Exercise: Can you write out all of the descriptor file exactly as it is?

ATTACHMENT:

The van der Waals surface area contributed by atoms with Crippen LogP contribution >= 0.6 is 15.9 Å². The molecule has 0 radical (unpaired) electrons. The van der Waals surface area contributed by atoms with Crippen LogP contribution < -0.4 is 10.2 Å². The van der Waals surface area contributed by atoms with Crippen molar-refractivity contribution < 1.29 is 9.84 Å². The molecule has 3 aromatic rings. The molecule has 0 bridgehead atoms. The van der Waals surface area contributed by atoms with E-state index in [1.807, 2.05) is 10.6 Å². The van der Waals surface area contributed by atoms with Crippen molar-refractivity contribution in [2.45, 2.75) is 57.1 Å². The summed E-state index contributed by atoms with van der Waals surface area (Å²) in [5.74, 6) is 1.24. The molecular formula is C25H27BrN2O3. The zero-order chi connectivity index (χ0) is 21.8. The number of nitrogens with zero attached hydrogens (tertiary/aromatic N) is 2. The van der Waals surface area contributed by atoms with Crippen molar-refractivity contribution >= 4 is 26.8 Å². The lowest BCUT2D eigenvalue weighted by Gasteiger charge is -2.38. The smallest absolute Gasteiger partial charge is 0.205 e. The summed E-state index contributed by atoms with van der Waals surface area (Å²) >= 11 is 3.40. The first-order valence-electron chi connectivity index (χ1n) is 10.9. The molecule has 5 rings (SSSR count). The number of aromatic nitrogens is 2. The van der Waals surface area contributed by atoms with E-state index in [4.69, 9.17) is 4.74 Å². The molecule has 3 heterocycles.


The van der Waals surface area contributed by atoms with Crippen LogP contribution >= 0.6 is 15.9 Å². The molecule has 0 radical (unpaired) electrons. The van der Waals surface area contributed by atoms with Crippen LogP contribution < -0.4 is 10.2 Å². The van der Waals surface area contributed by atoms with Crippen molar-refractivity contribution < 1.29 is 9.84 Å². The molecule has 3 aromatic rings. The molecule has 0 bridgehead atoms. The van der Waals surface area contributed by atoms with E-state index in [1.807, 2.05) is 10.6 Å². The van der Waals surface area contributed by atoms with Crippen molar-refractivity contribution in [2.45, 2.75) is 57.1 Å². The summed E-state index contributed by atoms with van der Waals surface area (Å²) in [5.74, 6) is 1.24. The molecular formula is C25H27BrN2O3. The zero-order chi connectivity index (χ0) is 21.8. The number of nitrogens with zero attached hydrogens (tertiary/aromatic N) is 2. The van der Waals surface area contributed by atoms with Crippen molar-refractivity contribution >= 4 is 26.8 Å². The lowest BCUT2D eigenvalue weighted by Gasteiger charge is -2.38. The smallest absolute Gasteiger partial charge is 0.205 e. The summed E-state index contributed by atoms with van der Waals surface area (Å²) >= 11 is 3.40. The first-order valence-electron chi connectivity index (χ1n) is 10.9. The molecule has 5 rings (SSSR count). The number of aromatic nitrogens is 2. The van der Waals surface area contributed by atoms with E-state index in [4.69, 9.17) is 4.74 Å². The molecule has 3 heterocycles.